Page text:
Reversal in e-mail warrant case

August 10

Back in March, I had a long post titled “A remarkable new opinion on search warrants for online accounts — and why I think it’s wrong.” My post addressed an opinion by Magistrate Judge John Facciola that had rejected the common practice of executing e-mail warrants in two steps. Under the two-step process, the provider gives the government the entire contents of the account. Next, investigators search through the account for the specific evidence sought by the warrant. Facciola ruled that this procedure was “repugnant to the Fourth Amendment.” According to Facciola, the better approach — and perhaps the constitutionally mandated approach — is to have the service provider execute the warrant for the government and then send on the responsive files to investigators.

On Friday, Chief Judge Roberts reversed Magistrate Judge Facciola. According to Judge Roberts, the two-step procedure complies with the Fourth Amendment because it appropriately balances protecting the privacy of user’s files with the government’s need to obtain evidence based on a showing of probable cause. As a result, there was no need to enlist service providers in the task of executing e-mail warrants. Judge Roberts added:

Enlisting a service provider to execute the search warrant could also present nettlesome problems. As the government argues persuasively in its challenge, it would be unworkable and impractical to order Apple to cull the e-mails and related records in order to find evidence that is relevant to the government’s investigation. To begin with, non-governmental employees untrained in the details of the criminal investigation likely lack the requisite skills and expertise to determine whether a document is relevant to the criminal investigation. Moreover, requiring the government to train the electronic service provider’s employees on the process for identifying information that is responsive to the search warrant may prove time-consuming, increase the costs of the investigation, and expose the government to potential security breaches.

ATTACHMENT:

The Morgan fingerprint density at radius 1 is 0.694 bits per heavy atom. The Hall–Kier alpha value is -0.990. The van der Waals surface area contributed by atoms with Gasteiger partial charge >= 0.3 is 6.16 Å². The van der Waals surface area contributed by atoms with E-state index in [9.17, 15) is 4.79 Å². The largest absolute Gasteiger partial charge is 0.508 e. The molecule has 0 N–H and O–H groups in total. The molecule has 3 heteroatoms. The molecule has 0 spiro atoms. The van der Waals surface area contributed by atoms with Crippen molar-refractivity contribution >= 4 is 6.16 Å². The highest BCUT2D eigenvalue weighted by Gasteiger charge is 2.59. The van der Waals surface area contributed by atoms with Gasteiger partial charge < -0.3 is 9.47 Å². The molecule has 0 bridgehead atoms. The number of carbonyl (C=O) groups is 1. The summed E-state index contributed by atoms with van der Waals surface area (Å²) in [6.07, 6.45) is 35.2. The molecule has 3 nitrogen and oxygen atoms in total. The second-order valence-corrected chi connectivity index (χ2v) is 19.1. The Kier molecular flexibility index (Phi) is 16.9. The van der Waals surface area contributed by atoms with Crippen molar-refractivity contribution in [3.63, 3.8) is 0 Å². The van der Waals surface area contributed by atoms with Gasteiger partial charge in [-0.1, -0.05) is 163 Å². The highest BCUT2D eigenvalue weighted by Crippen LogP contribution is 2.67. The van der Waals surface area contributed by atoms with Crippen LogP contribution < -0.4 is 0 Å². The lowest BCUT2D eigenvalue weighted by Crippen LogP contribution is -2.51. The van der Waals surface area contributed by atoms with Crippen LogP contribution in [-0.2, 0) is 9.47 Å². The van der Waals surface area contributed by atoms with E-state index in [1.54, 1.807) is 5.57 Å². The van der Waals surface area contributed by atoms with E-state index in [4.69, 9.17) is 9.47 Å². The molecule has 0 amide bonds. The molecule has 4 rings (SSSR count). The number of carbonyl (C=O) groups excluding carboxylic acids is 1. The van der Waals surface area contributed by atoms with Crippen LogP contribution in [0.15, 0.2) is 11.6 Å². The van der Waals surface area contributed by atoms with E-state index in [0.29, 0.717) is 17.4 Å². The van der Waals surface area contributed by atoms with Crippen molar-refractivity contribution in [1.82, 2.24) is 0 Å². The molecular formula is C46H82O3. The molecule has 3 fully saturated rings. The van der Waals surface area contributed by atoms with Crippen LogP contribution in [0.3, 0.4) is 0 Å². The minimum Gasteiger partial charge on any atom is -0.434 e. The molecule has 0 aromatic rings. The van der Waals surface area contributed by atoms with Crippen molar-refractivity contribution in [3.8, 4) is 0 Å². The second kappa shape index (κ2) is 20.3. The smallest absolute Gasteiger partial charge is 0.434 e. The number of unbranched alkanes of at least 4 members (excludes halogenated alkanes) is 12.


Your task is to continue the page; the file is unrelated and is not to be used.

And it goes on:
Magistrate Judge Facciola had also ruled that law enforcement was required to return or destroy files that were not responsive to the warrant. Judge Roberts disagreed about that, too:

The government also asserts that destroying or returning the evidence received from Apple could either expose the government to accusations that it “destroyed exculpatory evidence in violation of Brady v. Maryland,” or hinder the government’s “ability to lay a foundation for evidence and establish authenticity under Rule 901 and 1001-1006 of the Federal Rules of Evidence.” Govt.’s Challenge at 22. The concerns presented by the government are valid and the procedures for executing the search warrant strike the appropriate balance between the government’s interest in protecting the integrity of its investigation and the privacy interests at stake.

Orin Kerr is the Fred C. Stevenson Research Professor at The George Washington University Law School, where he has taught since 2001. He teaches and writes in the area of criminal procedure and computer crime law.
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